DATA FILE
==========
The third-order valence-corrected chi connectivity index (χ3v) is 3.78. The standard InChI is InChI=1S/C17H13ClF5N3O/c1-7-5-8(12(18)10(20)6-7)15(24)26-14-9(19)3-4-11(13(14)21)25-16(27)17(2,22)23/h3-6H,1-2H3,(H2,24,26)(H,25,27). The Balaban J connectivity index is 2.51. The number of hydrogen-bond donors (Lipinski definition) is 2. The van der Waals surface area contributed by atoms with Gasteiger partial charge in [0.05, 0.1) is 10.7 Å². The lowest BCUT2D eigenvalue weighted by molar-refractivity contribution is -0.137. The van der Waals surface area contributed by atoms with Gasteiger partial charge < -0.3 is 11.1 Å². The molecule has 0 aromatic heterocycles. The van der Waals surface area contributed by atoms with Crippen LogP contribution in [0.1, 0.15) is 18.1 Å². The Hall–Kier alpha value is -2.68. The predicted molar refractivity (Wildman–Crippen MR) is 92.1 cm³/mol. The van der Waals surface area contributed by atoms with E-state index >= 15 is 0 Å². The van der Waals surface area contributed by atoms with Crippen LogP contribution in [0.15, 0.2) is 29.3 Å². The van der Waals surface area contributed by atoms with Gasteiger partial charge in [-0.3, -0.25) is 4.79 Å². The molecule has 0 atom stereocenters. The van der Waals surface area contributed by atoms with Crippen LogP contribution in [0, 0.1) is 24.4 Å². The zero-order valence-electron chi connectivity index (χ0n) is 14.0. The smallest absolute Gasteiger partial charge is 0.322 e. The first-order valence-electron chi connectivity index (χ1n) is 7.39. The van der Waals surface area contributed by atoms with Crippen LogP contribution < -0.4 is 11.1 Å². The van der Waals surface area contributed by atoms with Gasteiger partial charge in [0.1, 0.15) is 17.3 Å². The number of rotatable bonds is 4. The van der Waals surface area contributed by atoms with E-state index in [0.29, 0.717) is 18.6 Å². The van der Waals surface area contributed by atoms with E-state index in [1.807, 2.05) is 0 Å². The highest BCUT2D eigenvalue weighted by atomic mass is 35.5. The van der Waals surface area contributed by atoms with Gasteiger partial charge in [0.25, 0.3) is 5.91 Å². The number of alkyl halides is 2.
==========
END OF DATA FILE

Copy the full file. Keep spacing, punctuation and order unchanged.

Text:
The third-order valence-corrected chi connectivity index (χ3v) is 3.78. The standard InChI is InChI=1S/C17H13ClF5N3O/c1-7-5-8(12(18)10(20)6-7)15(24)26-14-9(19)3-4-11(13(14)21)25-16(27)17(2,22)23/h3-6H,1-2H3,(H2,24,26)(H,25,27). The Balaban J connectivity index is 2.51. The number of hydrogen-bond donors (Lipinski definition) is 2. The van der Waals surface area contributed by atoms with Gasteiger partial charge in [0.05, 0.1) is 10.7 Å². The lowest BCUT2D eigenvalue weighted by molar-refractivity contribution is -0.137. The van der Waals surface area contributed by atoms with Gasteiger partial charge < -0.3 is 11.1 Å². The molecule has 0 aromatic heterocycles. The van der Waals surface area contributed by atoms with Crippen LogP contribution in [0.1, 0.15) is 18.1 Å². The Hall–Kier alpha value is -2.68. The predicted molar refractivity (Wildman–Crippen MR) is 92.1 cm³/mol. The van der Waals surface area contributed by atoms with E-state index >= 15 is 0 Å². The van der Waals surface area contributed by atoms with Crippen LogP contribution in [0.15, 0.2) is 29.3 Å². The van der Waals surface area contributed by atoms with Gasteiger partial charge in [-0.3, -0.25) is 4.79 Å². The molecule has 0 atom stereocenters. The van der Waals surface area contributed by atoms with Crippen LogP contribution in [0, 0.1) is 24.4 Å². The zero-order valence-electron chi connectivity index (χ0n) is 14.0. The smallest absolute Gasteiger partial charge is 0.322 e. The first-order valence-electron chi connectivity index (χ1n) is 7.39. The van der Waals surface area contributed by atoms with Crippen LogP contribution < -0.4 is 11.1 Å². The van der Waals surface area contributed by atoms with Gasteiger partial charge in [0.1, 0.15) is 17.3 Å². The number of rotatable bonds is 4. The van der Waals surface area contributed by atoms with E-state index in [0.29, 0.717) is 18.6 Å². The van der Waals surface area contributed by atoms with E-state index in [1.807, 2.05) is 0 Å². The highest BCUT2D eigenvalue weighted by atomic mass is 35.5. The van der Waals surface area contributed by atoms with Gasteiger partial charge in [0.25, 0.3) is 5.91 Å². The number of alkyl halides is 2.